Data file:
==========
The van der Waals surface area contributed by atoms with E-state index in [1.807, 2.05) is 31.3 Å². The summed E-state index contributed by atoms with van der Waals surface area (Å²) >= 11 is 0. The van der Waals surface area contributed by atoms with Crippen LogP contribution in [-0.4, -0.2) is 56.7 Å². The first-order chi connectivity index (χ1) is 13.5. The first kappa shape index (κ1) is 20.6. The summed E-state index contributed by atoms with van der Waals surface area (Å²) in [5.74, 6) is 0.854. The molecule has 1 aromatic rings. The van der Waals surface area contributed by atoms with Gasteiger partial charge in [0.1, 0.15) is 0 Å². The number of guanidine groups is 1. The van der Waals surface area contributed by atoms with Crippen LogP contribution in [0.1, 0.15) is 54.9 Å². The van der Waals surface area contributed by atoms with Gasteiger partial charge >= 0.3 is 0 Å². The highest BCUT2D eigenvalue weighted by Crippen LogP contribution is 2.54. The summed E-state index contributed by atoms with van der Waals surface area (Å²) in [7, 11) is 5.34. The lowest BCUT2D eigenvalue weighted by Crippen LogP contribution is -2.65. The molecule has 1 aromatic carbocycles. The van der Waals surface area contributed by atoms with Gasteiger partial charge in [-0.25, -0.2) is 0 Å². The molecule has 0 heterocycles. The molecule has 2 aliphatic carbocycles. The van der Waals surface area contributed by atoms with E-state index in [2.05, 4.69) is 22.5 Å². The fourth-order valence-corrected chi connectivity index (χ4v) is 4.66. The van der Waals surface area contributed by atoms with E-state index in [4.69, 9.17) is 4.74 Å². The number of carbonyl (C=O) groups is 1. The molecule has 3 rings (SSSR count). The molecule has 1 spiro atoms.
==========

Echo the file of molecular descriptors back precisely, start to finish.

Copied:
The van der Waals surface area contributed by atoms with E-state index in [1.807, 2.05) is 31.3 Å². The summed E-state index contributed by atoms with van der Waals surface area (Å²) >= 11 is 0. The van der Waals surface area contributed by atoms with Crippen LogP contribution in [-0.4, -0.2) is 56.7 Å². The first-order chi connectivity index (χ1) is 13.5. The first kappa shape index (κ1) is 20.6. The summed E-state index contributed by atoms with van der Waals surface area (Å²) in [5.74, 6) is 0.854. The molecule has 1 aromatic rings. The van der Waals surface area contributed by atoms with Gasteiger partial charge in [0.1, 0.15) is 0 Å². The number of guanidine groups is 1. The van der Waals surface area contributed by atoms with Crippen LogP contribution in [0.1, 0.15) is 54.9 Å². The van der Waals surface area contributed by atoms with Gasteiger partial charge >= 0.3 is 0 Å². The highest BCUT2D eigenvalue weighted by Crippen LogP contribution is 2.54. The summed E-state index contributed by atoms with van der Waals surface area (Å²) in [7, 11) is 5.34. The lowest BCUT2D eigenvalue weighted by Crippen LogP contribution is -2.65. The molecule has 1 aromatic carbocycles. The van der Waals surface area contributed by atoms with Gasteiger partial charge in [-0.25, -0.2) is 0 Å². The molecule has 0 heterocycles. The molecule has 2 aliphatic carbocycles. The van der Waals surface area contributed by atoms with E-state index in [2.05, 4.69) is 22.5 Å². The fourth-order valence-corrected chi connectivity index (χ4v) is 4.66. The van der Waals surface area contributed by atoms with E-state index in [4.69, 9.17) is 4.74 Å². The number of carbonyl (C=O) groups is 1. The molecule has 3 rings (SSSR count). The molecule has 1 spiro atoms.